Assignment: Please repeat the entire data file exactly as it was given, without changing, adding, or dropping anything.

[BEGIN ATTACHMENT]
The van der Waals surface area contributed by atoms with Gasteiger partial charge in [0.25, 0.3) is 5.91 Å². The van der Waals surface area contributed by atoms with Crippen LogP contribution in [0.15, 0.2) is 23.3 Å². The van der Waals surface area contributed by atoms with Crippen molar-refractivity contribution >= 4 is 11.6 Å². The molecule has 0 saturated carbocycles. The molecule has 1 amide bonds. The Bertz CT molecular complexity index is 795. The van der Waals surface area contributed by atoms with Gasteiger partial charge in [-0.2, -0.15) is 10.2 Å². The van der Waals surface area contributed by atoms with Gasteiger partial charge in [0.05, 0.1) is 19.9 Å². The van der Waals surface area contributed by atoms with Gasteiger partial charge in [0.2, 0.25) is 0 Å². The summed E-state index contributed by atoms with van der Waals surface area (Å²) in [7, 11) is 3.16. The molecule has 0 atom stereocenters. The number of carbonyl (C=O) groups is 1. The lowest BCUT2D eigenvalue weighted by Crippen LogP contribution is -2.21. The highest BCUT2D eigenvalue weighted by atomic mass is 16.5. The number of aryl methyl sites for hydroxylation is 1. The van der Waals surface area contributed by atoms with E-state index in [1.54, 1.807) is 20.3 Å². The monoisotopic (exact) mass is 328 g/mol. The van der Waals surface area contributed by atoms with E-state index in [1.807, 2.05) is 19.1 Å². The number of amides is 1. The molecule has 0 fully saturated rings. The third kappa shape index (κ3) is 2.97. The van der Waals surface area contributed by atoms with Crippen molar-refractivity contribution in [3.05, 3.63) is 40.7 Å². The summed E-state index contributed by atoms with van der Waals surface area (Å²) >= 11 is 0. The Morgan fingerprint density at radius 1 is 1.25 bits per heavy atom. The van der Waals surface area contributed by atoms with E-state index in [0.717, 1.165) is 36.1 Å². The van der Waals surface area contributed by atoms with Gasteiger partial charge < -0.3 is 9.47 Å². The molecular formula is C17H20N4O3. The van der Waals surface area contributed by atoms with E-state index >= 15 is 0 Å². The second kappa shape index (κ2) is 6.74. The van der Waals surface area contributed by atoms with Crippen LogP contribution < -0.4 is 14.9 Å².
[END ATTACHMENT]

The van der Waals surface area contributed by atoms with Gasteiger partial charge in [0.25, 0.3) is 5.91 Å². The van der Waals surface area contributed by atoms with Crippen LogP contribution in [0.15, 0.2) is 23.3 Å². The van der Waals surface area contributed by atoms with Crippen molar-refractivity contribution >= 4 is 11.6 Å². The molecule has 0 saturated carbocycles. The molecule has 1 amide bonds. The Bertz CT molecular complexity index is 795. The van der Waals surface area contributed by atoms with Gasteiger partial charge in [-0.2, -0.15) is 10.2 Å². The van der Waals surface area contributed by atoms with Gasteiger partial charge in [0.05, 0.1) is 19.9 Å². The van der Waals surface area contributed by atoms with Gasteiger partial charge in [0.2, 0.25) is 0 Å². The summed E-state index contributed by atoms with van der Waals surface area (Å²) in [7, 11) is 3.16. The molecule has 0 atom stereocenters. The number of carbonyl (C=O) groups is 1. The lowest BCUT2D eigenvalue weighted by Crippen LogP contribution is -2.21. The highest BCUT2D eigenvalue weighted by atomic mass is 16.5. The number of aryl methyl sites for hydroxylation is 1. The van der Waals surface area contributed by atoms with E-state index in [1.54, 1.807) is 20.3 Å². The monoisotopic (exact) mass is 328 g/mol. The van der Waals surface area contributed by atoms with E-state index in [1.807, 2.05) is 19.1 Å². The number of amides is 1. The molecule has 0 fully saturated rings. The third kappa shape index (κ3) is 2.97. The van der Waals surface area contributed by atoms with Crippen molar-refractivity contribution in [3.05, 3.63) is 40.7 Å². The summed E-state index contributed by atoms with van der Waals surface area (Å²) >= 11 is 0. The Morgan fingerprint density at radius 1 is 1.25 bits per heavy atom. The van der Waals surface area contributed by atoms with E-state index in [0.717, 1.165) is 36.1 Å². The van der Waals surface area contributed by atoms with Gasteiger partial charge < -0.3 is 9.47 Å². The molecular formula is C17H20N4O3. The van der Waals surface area contributed by atoms with E-state index >= 15 is 0 Å². The second kappa shape index (κ2) is 6.74. The van der Waals surface area contributed by atoms with Crippen LogP contribution < -0.4 is 14.9 Å².